Health Infrastructure

In Canada, essential infrastructure, such as food production facilities, water management, energy production, storm sewers, homes and hospitals, is often designed and constructed according to the meteorological conditions which existed before the advent of climate change. As such, their inability to cope with conditions outside of their design specifications can lead to risks to the health of the population.

Case Studies

Explore case studies to learn about how data was used to impact climate related decisions in specific contexts.

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Variables related to Health Infrastructure

Explore variables to learn about how data was used to impact climate related decisions in specific contexts.

Days with Tmax > 25°C describes the number of days where the daytime high temperature is warmer than 25°C. This index gives an indication of number of summer days in the selected time period.

High temperatures are important. They determine if plants and animals can thrive, they limit or enable outdoor activities, define how we design our buildings and vehicles, and shape our transportation and energy use. However, when temperatures are very hot, people – especially the elderly – are much more likely to suffer from heat exhaustion and heat stroke. Many outdoor activities become dangerous or impossible in very high temperatures.

Technical description:

The number of days with a maximum temperature (Tmax) greater than 25°C. Use the Variable menu option to view annual, monthly or seasonal values for this index.


Days with Tmax > 27°C describes the number of days where the daytime high temperature is warmer than 27°C.

High temperatures are important. They determine if plants and animals can thrive, they limit or enable outdoor activities, define how we design our buildings and vehicles, and shape our transportation and energy use. However, when temperatures are very hot, people – especially the elderly – are much more likely to suffer from heat exhaustion and heat stroke. Many outdoor activities become dangerous or impossible in very high temperatures.

Technical description:

The number of days with a maximum temperature (Tmax) greater than 27°C. Use the Variable menu option to view annual, monthly or seasonal values for this index.


Days with Tmax > 29°C describes the number of days where the daytime high temperature is warmer than 29°C.

High temperatures are important. They determine if plants and animals can thrive, they limit or enable outdoor activities, define how we design our buildings and vehicles, and shape our transportation and energy use. However, when temperatures are very hot, people – especially the elderly – are much more likely to suffer from heat exhaustion and heat stroke. Many outdoor activities become dangerous or impossible in very high temperatures.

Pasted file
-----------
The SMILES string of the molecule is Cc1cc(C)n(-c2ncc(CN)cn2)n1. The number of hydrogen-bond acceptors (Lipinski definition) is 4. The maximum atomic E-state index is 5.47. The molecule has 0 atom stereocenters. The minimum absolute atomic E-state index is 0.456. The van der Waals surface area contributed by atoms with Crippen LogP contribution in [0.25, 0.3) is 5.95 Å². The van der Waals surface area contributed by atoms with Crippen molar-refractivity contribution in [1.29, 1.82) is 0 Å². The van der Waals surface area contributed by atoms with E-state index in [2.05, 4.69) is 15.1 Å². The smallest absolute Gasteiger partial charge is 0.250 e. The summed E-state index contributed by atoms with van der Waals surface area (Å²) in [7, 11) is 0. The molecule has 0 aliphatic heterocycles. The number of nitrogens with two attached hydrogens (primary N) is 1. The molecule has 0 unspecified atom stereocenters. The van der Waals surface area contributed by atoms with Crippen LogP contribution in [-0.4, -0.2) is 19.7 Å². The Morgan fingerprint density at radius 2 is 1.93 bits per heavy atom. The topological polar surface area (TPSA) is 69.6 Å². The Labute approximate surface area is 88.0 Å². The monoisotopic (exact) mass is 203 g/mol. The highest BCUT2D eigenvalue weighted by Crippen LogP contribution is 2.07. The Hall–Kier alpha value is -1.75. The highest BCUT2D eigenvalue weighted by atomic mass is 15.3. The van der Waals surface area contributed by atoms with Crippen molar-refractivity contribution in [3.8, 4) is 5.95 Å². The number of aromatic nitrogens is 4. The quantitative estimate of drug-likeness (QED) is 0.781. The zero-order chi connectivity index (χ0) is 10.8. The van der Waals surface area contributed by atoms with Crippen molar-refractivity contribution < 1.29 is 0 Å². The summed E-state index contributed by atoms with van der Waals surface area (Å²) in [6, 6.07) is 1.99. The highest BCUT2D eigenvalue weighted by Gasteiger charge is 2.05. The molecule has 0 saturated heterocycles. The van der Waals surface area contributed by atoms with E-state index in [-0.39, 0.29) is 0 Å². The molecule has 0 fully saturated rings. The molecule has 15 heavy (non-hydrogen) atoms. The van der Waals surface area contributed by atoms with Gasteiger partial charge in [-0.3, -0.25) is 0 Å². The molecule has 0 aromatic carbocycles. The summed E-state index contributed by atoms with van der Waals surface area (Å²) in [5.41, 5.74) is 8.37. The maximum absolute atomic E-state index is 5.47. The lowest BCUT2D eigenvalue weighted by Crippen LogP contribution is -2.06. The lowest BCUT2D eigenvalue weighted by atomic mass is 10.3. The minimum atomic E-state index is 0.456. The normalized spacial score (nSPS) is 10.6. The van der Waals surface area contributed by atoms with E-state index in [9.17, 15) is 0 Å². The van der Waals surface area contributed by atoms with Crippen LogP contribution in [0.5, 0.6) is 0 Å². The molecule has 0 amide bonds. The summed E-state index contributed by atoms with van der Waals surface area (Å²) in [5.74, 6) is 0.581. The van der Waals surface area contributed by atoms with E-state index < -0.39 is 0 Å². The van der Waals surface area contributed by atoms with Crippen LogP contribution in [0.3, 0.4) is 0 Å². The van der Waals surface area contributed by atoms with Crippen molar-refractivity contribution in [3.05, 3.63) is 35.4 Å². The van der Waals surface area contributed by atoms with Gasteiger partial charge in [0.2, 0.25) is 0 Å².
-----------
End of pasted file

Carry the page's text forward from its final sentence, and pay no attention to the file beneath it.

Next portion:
Technical description:

The number of days with a maximum temperature (Tmax) greater than 29°C. Use the Variable menu option to view annual, monthly or seasonal values for this index.


Days with Tmax > 30°C describes the number of days where the daytime high temperature is warmer than 30°C. This index gives an indication of number of hot days in the selected time period.

High temperatures are important. They determine if plants and animals can thrive, they limit or enable outdoor activities, define how we design our buildings and vehicles, and shape our transportation and energy use. However, when temperatures are very hot, people – especially the elderly – are much more likely to suffer from heat exhaustion and heat stroke. Many outdoor activities become dangerous or impossible in very high temperatures.

Technical description:

The number of days with a maximum temperature (Tmax) greater than 30°C. Use the Variable menu option to view annual, monthly or seasonal values for this index.


Days with Tmax > 32°C describes the number of days where the daytime high temperature is warmer than 32°C. This index gives an indication of number of very hot days in the selected time period.

High temperatures are important. They determine if plants and animals can thrive, they limit or enable outdoor activities, define how we design our buildings and vehicles, and shape our transportation and energy use. However, when temperatures are very hot, people – especially the elderly – are much more likely to suffer from heat exhaustion and heat stroke. Many outdoor activities become dangerous or impossible in very high temperatures.

Technical description:

The number of days with a maximum temperature (Tmax) greater than 32°C. Use the Variable menu option to view annual, monthly or seasonal values for this index.


Wet Days >20mm describes the number of days where more than 20 mm of precipitation (rain and snow combined) falls in the selected time period.

Adequate precipitation is crucial to water availability, agriculture, electricity generation and wildfire suppression.

Technical description:

The number of days with precipitation > 20 mm. Use the Variable menu option to view the annual, monthly or seasonal values for this index.


Heating degree days (HDDs) give an indication of the amount of space heating (e.g., from a gas boiler/furnace, baseboard electric heating or fireplace) that may be required to maintain comfortable conditions inside a building during cooler months. When the daily average temperature is colder than the threshold temperature, HDDs are accumulated (see Degree Days Below). Threshold values may vary, but 17°C or 18°C are commonly used in Canada. Larger HDD values indicate a greater need for space heating.

Technical description:

The number of degree days accumulated below 17°C in the selected time period. Use the Variable menu option to view the annual, monthly or seasonal values for this index. Visit the Analyze page to calculate degree days using different threshold temperatures.